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Complex analysis, finding a bijection

  1. Apr 29, 2009 #1
    1. The problem statement, all variables and given/known data
    Let Omega = C\((-inf,-1]U[1,inf)), find a holomorphic bijection phi:eek:mega-->delta, where delta is the open unit disk


    2. Relevant equations
    Reimann Mapping Theorem
    Special Mapping formulas: can map wedges onto wedges, with deletion of real line from zero to infinity in order to deal with log.
    The unique bilinear mapping that sends 3 points onto; inf,0,1.

    3. The attempt at a solution
    so what this looks like, is all of C besides for the parts on the real line that goes from -inf to 1 and 1 to inf. also, if we consider C-hat and the point at infinity we can see that this is a simply connected domain and so by Reimann Mapping Theorem there exists a bijection between it and every other simply connected domain(of which delta is one). so, in its present form this domain is unworkable. so i want to somehow map it onto the real line from 0 to inf from which i can go from there. like i said, i know the unique bilinear mapping but that is for 3 discrete points, which does not work in this case since i have the whole line. also, i need it to be 1 to 1, since it must be a bijection and i already have a point at 1 and infinity.
     
  2. jcsd
  3. Apr 29, 2009 #2
    Your Omega makes me think of the function sin(z). Can you use it (suitably restricted) or its inverse (suitably restricted), composed with a few other mappings, to create your desired mapping?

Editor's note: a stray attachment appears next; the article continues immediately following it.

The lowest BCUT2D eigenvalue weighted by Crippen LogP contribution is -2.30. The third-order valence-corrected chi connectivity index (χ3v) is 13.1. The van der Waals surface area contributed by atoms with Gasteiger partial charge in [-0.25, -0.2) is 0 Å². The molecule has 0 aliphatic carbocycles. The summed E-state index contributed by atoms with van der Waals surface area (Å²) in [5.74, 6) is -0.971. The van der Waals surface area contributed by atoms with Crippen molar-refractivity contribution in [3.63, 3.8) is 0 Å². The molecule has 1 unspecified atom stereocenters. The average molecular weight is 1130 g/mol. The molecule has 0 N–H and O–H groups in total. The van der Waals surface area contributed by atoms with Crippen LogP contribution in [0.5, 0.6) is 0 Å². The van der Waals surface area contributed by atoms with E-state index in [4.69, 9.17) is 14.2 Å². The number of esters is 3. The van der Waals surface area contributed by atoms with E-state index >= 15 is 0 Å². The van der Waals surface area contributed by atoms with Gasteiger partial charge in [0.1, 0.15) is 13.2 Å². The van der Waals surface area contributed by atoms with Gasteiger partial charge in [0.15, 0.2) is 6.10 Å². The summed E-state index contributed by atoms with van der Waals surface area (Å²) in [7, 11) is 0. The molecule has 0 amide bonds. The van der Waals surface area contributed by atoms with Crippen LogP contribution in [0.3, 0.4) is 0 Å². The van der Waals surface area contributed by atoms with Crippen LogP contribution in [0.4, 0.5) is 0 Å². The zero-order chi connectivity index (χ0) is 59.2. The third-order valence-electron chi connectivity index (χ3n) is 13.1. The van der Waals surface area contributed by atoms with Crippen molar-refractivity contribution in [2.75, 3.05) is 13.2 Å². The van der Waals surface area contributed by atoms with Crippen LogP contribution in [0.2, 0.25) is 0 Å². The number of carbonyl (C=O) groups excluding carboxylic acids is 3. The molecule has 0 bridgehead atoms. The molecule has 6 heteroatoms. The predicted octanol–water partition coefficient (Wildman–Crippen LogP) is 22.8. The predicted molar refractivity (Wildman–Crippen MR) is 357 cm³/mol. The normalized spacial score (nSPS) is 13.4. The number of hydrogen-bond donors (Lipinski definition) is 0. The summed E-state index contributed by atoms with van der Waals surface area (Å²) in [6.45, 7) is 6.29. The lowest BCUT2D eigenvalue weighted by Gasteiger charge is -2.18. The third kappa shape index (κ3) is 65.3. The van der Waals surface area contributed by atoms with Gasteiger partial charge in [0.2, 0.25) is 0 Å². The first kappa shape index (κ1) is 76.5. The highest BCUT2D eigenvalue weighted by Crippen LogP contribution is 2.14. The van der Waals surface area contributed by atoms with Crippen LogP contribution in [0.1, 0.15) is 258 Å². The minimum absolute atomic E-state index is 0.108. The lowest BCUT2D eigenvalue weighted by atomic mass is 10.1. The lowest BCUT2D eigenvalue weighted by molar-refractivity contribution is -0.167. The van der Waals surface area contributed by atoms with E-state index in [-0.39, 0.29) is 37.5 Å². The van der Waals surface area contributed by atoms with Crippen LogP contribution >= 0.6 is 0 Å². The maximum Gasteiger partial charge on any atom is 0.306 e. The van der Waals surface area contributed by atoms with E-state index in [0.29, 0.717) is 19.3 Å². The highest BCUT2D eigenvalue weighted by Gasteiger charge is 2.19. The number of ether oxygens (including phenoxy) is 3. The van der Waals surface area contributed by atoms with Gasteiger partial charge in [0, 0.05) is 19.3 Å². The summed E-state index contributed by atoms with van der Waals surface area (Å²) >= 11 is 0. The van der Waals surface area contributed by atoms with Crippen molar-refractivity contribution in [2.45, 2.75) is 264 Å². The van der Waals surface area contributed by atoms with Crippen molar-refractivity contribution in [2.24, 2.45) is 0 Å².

4. Apr 29, 2009 #3
    while interesting, the problem that i see with this is that the zeroes of sin(z) are points on the real line so it does not relate to my original omega. after a little discussion and searching we found a simplified form of the bilinear mapping when one of the points is -inf or +inf. however, this is still for 3 discrete points. and even if we say we map the interior as a point between our two ends i am a bit concerned that i might map the line on the left side of the plane onto the right half of the plane and that the point of infinity will then have two same points. one from the original omega and one from the mapping.
     
  5. Apr 29, 2009 #4
    while interesting, the problem that i see with this is that the zeroes of sin(z) are points on the real line so it does not relate to my original omega. after a little discussion and searching we found a simplified form of the bilinear mapping when one of the points is -inf or +inf. however, this is still for 3 discrete points. and even if we say we map the interior as a point between our two ends i am a bit concerned that i might map the line on the left side of the plane onto the right half of the plane and that the point of infinity will then have two same points. one from the original omega and one from the mapping.
     
  6. Apr 29, 2009 #5
    What is the image of the strip -pi/2 < x < pi/2 under the mapping f(z)=sin z?
     
  7. Apr 29, 2009 #6
    when you say strip you mean just that piece of the real line right? because we are only varying x. so it look like a standard sine function, oscillating between -1 and 1...which is the part of our real line that still exists in my omega. but i fail to see what the connection is between this fact and the composition of bijections that lead to the unit disk.
     
  8. Apr 29, 2009 #7
    No, I mean the infinite strip {x+iy : -pi/2 < x < pi/2}, between the two vertical lines x=-pi/2 and x=pi/2. It's easiest perhaps if you can just look up sin(z) in a table of conformal mappings.

    Remember, you may find bijections that go from the unit disc to Omega, instead of the other way around. One step at a time, transform something to Omega, or Omega to something. Then transform that something to another thing, or vice versa.
     
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